How many ways are there to say you made a mistake? Sorry, I missed that! My mistake, I should have caught that! Or a more formal: I take full responsibility for that mistake and will do whatever it takes to fix the problem.
The most difficult mistake to personally take ownership of is someone else’s mistake, whether it is my architect, engineer, lawyer, supplier, subcontractor or my employee. This is due in large part because most of the time clients will conclude that the problem arose from my team’s lack of supervision, whether or not that conclusion is justified. As company leader, the buck stops with me!
I understand and accept that whenever anything goes wrong on one of my projects, I am the one who cannot make excuses.
I am expected to find the answers that most quickly and efficiently fix the problem and restore the client’s confidence.
If you build custom luxury homes or additions, you and your team have almost endless opportunities to be blamed for job problems. Every order has a myriad of details. Every delivery can have an incomplete or missing component or a broken part. Often a problem is not discovered until after the installation is either partially or 100 percent installed.
Sometimes everyone does everything right and nature throws a curve ball. For example, after completing a beautiful stucco job on a client’s home, a few weeks went by and suddenly numerous imperfections began appearing in the stucco. Following countless site meetings and consultations with every related party, we concluded that a contaminant was mixed in the sand used with the stucco. We cleared the entire house of siding and replaced it.
On the same snake-bitten house, we purchased one of the highest quality windows on the market. The window package was a $90,000 order. In heavy rain storms, many of the windows leaked. The manufacturer did not perform to my expectations in accepting responsibility for the problem. In turn, they are no longer on my list of vendors. I attempted to reassure my client that we would do whatever was necessary to address both problems. We hired a new subcontractor to replace the stucco and we replaced all the problem windows. Although I accepted responsibility for the problems and the repairs, we were never able to restore the client’s confidence in us.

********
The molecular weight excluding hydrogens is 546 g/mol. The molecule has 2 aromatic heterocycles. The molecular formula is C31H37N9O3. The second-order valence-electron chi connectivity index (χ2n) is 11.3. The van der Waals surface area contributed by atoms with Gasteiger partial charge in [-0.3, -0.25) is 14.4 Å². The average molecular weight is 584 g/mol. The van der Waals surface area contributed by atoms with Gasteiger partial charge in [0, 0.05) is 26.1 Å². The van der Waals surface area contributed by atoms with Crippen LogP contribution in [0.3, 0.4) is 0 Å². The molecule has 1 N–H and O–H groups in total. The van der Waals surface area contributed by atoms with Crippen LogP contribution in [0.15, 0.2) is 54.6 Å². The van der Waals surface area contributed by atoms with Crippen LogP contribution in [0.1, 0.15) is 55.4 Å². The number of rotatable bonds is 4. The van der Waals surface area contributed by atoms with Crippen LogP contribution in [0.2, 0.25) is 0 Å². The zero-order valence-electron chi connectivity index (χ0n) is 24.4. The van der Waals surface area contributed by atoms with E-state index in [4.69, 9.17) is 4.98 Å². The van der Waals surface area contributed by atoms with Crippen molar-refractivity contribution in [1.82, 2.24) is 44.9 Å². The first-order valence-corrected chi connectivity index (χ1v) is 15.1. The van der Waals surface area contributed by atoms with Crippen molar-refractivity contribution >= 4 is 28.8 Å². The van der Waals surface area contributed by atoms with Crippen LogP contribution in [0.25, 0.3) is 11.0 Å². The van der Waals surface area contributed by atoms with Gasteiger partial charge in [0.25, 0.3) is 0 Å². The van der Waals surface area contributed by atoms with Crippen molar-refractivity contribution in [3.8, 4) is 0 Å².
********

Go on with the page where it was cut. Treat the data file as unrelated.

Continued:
Last month another problem occurred that we could have prevented with a different client. However, my team did not recognize the problem at the plan review stage. My architect designed one fireplace chase to accept two prefab wood-burning flues that was too small. My supplier failed to recognize that the chase designed by the architect was too narrow. Then we framed and sided the chase with brick, only to find out when the installer showed up that the chase was not wide enough for the required separation between the flues where they terminated on the roof. Although I told my client that the architect, my supplier and my team were all partially at fault for not identifying the problem before the building process, he was disappointed with us. Despite my willingness to correct the oversight, my client’s confidence in me was shaken, at least temporarily.
When job problems occur, the best thing you can do is immediately accept responsibility for fixing it even when you are not the one who caused the problem. And then, fix it as quickly as possible so it is out of sight and out of mind. You may not always be able to restore your client’s faith in you immediately, but over time, rational respectful clients will come to appreciate that you worked hard to do the right thing.
Jay Grant is president of Grant Homes (granthomesusa.com), a residential design/build firm in Mendham, N.J. Grant’s business focuses on controlling and developing land for construction of luxury custom and speculation quick-delivery homes. His strict attention to weekly cash flow reporting results in industry-leading profit margins. Grant has given numerous seminars across the country and is available for consulting by sending e-mail to email@example.com. Read his past columns at rdbmagazine.com.